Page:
Owned and published by UMHB, The Bells is a biweekly publication. This content was previously published in print on the Opinions page. Opinions expressed in this section do not necessarily reflect the views of the staff or the university.

Fort Hood shooter may be detained in Belton

According to several news sources, accused Fort Hood shooter Maj. Nidal Hasan will be housed in the new Belton County jail, just miles from UMHB. Hasan has been in a military hospital in San Antonio since the Nov. 5 shootings. The Bell County Sherriff’s office says the move is not a done deal but, “If and when an agreement is made to accept Hasan, his transfer date and time will not be announced in advance.” Why Belton? Fort Hood has sent prisoners here for years because the base does not have adequate facilities. Students do not need to feel alarmed by Hasan’s closeness. The Bell County jail is only a year old, away from town, and up to state standards. Hasan will be held in a medical unit where he can be treated. It should be an honor that the government feels comfortable housing him there. Millions of dollars went to the construction for the very purpose of taking care of criminals. He should be here. Belton is home to his lawyer, and near Fort Hood. It is also near where the hearing will be. He is a paralyzed man. Security around Hasan has been airtight since the attack. Even the general statements by the sheriff point to continued safety and protection of the situation. What is there to fear? Belton lawyer John Galligan represents Hasan. He argues that Belton is ill-equipped to treat his client who is paralyzed. On his blog he states that one of his former clients was not properly taken care of during her time there. His out-spoken blog is grasping for sympathy for his client in a community that is already hostile toward Hasan. Still Galligan demands fair and right treatment and process, exactly what Americans should expect. Hasan’s housing and trial is a major point in the struggle of American justice against terror. Galligan is loudly standing up for his client as the June 1 military hearing approaches. We have seen and heard of the trauma of Guantanamo. Obama’s attempts to close the Cuban base have been fruitless because there is no where else to house terrorists. Hasan is not a foreign born attacker, but his successful holding, hearing and trial could prove that terrorists can face justice within American borders. Hasan is an American still, and it is encouraging that due process is served to him like any other American regardless of his crime. Galligan is fighting tooth and nail for his client. Despite the anger and betrayal people may feel towards someone who perpetrated the largest shooting on an American military base, Hasan is getting his due process. That is what...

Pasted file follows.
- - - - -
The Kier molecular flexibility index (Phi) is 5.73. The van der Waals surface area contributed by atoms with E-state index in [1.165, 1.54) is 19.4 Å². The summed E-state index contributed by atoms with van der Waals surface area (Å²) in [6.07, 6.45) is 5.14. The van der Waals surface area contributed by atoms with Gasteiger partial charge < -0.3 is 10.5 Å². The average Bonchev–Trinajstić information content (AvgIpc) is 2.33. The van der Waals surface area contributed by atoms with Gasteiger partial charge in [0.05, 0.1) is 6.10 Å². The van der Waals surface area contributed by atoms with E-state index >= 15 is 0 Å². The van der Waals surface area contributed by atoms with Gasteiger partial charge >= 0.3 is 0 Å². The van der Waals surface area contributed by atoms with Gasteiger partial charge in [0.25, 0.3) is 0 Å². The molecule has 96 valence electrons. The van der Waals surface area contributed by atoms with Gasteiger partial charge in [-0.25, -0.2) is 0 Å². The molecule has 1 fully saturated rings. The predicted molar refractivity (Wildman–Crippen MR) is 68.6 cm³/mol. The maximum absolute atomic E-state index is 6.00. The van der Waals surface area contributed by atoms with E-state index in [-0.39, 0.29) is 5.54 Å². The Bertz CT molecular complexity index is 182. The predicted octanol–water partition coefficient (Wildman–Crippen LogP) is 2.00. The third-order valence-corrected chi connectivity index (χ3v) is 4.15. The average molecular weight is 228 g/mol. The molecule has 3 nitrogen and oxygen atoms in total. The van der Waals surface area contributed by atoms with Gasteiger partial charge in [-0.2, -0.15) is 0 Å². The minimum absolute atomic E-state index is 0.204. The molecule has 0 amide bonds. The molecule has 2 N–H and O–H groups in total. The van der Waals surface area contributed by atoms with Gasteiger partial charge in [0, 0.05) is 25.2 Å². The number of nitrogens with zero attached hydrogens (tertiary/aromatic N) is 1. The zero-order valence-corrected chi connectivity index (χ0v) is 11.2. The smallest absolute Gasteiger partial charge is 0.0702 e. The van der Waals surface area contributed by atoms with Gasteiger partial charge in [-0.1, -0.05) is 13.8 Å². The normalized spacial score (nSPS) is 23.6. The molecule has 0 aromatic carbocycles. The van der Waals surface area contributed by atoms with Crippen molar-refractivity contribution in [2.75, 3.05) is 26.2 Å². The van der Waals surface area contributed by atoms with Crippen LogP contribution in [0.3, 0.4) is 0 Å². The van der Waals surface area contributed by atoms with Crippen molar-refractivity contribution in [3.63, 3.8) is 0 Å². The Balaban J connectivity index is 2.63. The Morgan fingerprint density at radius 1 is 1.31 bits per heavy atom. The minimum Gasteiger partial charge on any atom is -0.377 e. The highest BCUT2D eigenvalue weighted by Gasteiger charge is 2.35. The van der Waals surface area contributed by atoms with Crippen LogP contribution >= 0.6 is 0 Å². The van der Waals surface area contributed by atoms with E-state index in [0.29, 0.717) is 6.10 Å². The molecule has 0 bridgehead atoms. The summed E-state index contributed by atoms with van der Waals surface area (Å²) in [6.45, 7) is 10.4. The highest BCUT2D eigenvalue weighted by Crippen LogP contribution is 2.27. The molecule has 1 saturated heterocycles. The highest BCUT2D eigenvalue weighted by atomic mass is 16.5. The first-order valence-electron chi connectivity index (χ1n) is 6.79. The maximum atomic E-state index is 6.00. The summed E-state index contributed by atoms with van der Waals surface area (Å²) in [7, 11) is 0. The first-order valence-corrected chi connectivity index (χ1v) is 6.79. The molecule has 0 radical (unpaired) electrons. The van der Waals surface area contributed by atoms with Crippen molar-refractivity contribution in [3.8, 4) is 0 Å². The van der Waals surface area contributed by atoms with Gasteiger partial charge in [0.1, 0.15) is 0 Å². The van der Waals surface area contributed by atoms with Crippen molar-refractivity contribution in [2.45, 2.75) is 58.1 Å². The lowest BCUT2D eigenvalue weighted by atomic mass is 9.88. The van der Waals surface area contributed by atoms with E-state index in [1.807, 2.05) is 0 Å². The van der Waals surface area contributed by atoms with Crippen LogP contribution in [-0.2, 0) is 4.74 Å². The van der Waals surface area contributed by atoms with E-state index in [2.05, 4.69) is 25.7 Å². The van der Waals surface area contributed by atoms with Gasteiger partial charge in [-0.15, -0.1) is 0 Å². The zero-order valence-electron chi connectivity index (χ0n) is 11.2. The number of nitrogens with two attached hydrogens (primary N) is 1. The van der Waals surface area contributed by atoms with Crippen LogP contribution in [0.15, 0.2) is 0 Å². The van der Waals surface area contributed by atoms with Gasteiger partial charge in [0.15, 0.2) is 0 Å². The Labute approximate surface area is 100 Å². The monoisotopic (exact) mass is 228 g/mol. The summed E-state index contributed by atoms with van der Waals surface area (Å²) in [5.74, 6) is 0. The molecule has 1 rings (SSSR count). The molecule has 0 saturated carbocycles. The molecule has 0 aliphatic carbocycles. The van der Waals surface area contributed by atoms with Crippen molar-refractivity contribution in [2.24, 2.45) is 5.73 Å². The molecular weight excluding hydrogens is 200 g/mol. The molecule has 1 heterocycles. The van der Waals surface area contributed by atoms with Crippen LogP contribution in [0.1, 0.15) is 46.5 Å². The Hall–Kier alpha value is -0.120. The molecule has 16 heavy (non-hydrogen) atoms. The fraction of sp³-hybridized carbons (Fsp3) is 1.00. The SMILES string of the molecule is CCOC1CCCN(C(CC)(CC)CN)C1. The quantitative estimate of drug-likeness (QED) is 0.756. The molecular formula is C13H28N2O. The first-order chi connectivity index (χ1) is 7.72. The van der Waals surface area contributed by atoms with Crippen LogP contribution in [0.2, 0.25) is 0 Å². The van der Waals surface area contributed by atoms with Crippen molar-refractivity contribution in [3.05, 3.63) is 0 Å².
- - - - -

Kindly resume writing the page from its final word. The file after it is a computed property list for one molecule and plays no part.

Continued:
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Letter to the editor